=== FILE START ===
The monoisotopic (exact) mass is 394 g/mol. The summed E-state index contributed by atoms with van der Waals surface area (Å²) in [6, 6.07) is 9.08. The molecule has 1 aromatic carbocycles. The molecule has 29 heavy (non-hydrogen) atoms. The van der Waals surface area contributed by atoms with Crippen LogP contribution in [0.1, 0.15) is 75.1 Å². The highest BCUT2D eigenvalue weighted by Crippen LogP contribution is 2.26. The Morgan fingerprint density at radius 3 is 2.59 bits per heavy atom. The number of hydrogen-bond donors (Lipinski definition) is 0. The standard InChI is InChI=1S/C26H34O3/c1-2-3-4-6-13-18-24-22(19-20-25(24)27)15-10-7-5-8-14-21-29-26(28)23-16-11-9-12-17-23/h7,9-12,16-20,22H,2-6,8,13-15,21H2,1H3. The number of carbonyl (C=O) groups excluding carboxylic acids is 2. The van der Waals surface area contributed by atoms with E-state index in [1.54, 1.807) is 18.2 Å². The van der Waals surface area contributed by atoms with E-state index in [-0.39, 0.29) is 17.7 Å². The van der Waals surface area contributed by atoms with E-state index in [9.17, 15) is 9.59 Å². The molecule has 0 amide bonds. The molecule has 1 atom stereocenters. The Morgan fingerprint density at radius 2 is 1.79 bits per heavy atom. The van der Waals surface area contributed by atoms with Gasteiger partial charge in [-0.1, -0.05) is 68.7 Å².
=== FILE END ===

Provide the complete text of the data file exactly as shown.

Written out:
The monoisotopic (exact) mass is 394 g/mol. The summed E-state index contributed by atoms with van der Waals surface area (Å²) in [6, 6.07) is 9.08. The molecule has 1 aromatic carbocycles. The molecule has 29 heavy (non-hydrogen) atoms. The van der Waals surface area contributed by atoms with Crippen LogP contribution in [0.1, 0.15) is 75.1 Å². The highest BCUT2D eigenvalue weighted by Crippen LogP contribution is 2.26. The Morgan fingerprint density at radius 3 is 2.59 bits per heavy atom. The number of hydrogen-bond donors (Lipinski definition) is 0. The standard InChI is InChI=1S/C26H34O3/c1-2-3-4-6-13-18-24-22(19-20-25(24)27)15-10-7-5-8-14-21-29-26(28)23-16-11-9-12-17-23/h7,9-12,16-20,22H,2-6,8,13-15,21H2,1H3. The number of carbonyl (C=O) groups excluding carboxylic acids is 2. The van der Waals surface area contributed by atoms with E-state index in [1.54, 1.807) is 18.2 Å². The van der Waals surface area contributed by atoms with E-state index in [-0.39, 0.29) is 17.7 Å². The van der Waals surface area contributed by atoms with E-state index in [9.17, 15) is 9.59 Å². The molecule has 0 amide bonds. The molecule has 1 atom stereocenters. The Morgan fingerprint density at radius 2 is 1.79 bits per heavy atom. The van der Waals surface area contributed by atoms with Gasteiger partial charge in [-0.1, -0.05) is 68.7 Å².